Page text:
Second Secessionist Convention Report
The Middlebury Institute for the study of separatism, secession, and self-determination
127 East Mountain Road
Cold Spring, NY10516
In a rare and powerful display of unity by the anti-authoritarian left and the anti-authoritarian right, the Second North American Secessionist Convention was held at the beginning of October in Chattanooga, Tennessee.
Co-sponsored by the League of the South, working toward a free Southern republic, and the Middlebury Institute, the secessionist think-tank based in New York State, the convention drew eighteen delegates representing secessionist organizations in at least 36 states. The deliberations were watched by some 40 observers and organizers from an additional 8 states.
The convention drew attention across the country, largely thanks to an AP story printed on its opening day that was carried nationwide (in the on-line sites of the New York Times, Newsday, Washington Post, and USA Today, among others), and news of the event went international, to England, Ireland, New Zealand, Belgium, India, and Canada. Several television stations attended the gathering, a short film was posted on youtube, a crew from Ithaca College filmed the entire proceedings, and more than 50 radio stations ran interviews with the convention leaders. (Much of the coverage can be found at MiddleburyInsitute.org.)
Press attention was so high in part because of the alliance among groups that on the surface would seem to have not a lot in common on political and social issues like abortion, homosexual rights, pornography, prisons, public schooling, religious observance, immigration, health care, or gun control. But none of those differences arose in the day-long proceedings because the groups were united on these overarching issues: opposition to the American empire, its current government, its war in Iraq, its corrupt and beholden legislatures, its invasion of privacy with the tools of repression, its repeated interference in state and local affairs, its quasi-fascistic affiliation of big business and big government, its enhancement of the dangerous power of international corporations—and the need to get out from under all that and restore liberty and democracy through peaceful secession.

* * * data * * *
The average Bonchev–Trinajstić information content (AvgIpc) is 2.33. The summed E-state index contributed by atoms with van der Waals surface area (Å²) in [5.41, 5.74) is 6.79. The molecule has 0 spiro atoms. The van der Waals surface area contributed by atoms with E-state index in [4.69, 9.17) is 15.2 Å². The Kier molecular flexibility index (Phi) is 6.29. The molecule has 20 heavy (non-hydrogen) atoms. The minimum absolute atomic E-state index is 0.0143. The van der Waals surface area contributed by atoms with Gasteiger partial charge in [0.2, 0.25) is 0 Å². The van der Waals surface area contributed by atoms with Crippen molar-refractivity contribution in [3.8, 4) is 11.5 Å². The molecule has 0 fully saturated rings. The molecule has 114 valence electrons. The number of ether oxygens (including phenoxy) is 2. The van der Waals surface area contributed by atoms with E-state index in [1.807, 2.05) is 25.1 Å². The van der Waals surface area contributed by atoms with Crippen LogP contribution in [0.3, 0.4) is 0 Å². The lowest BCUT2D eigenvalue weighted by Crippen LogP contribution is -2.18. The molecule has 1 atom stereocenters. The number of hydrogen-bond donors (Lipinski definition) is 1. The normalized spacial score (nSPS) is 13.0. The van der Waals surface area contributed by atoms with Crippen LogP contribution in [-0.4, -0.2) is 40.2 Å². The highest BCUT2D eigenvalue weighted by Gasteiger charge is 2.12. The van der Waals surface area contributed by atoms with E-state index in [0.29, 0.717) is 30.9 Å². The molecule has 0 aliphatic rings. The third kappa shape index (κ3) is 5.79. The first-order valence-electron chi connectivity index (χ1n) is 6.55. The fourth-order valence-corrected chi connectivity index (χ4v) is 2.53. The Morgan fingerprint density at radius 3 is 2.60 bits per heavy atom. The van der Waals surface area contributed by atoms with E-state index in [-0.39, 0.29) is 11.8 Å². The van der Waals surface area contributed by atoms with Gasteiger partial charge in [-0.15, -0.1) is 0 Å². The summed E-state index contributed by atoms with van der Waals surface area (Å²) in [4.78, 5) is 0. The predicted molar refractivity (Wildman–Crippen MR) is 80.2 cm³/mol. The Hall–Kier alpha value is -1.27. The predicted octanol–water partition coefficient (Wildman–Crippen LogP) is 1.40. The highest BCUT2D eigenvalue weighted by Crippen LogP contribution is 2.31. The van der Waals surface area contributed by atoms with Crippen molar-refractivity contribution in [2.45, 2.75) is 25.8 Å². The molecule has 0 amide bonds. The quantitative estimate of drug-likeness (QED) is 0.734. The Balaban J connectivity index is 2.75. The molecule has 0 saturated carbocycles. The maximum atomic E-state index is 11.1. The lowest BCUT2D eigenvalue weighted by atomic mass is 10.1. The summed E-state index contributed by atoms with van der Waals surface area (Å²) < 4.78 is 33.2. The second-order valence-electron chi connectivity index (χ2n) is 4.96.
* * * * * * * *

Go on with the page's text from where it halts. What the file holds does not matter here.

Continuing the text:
As the convention put it in a closing document, the Chattanooga Declaration (reprinted below): “The deepest questions of human liberty and government facing our time go beyond right and left, and in fact have made the old left-right split meaningless and dead. The American Empire is no longer a nation or a republic, but has become a tyrant aggressive abroad and despotic at home. The States of the American union are and of right ought to be, free and self-governing.”
This extraordinary show of unity, felt palpably by the delegates around the room, mad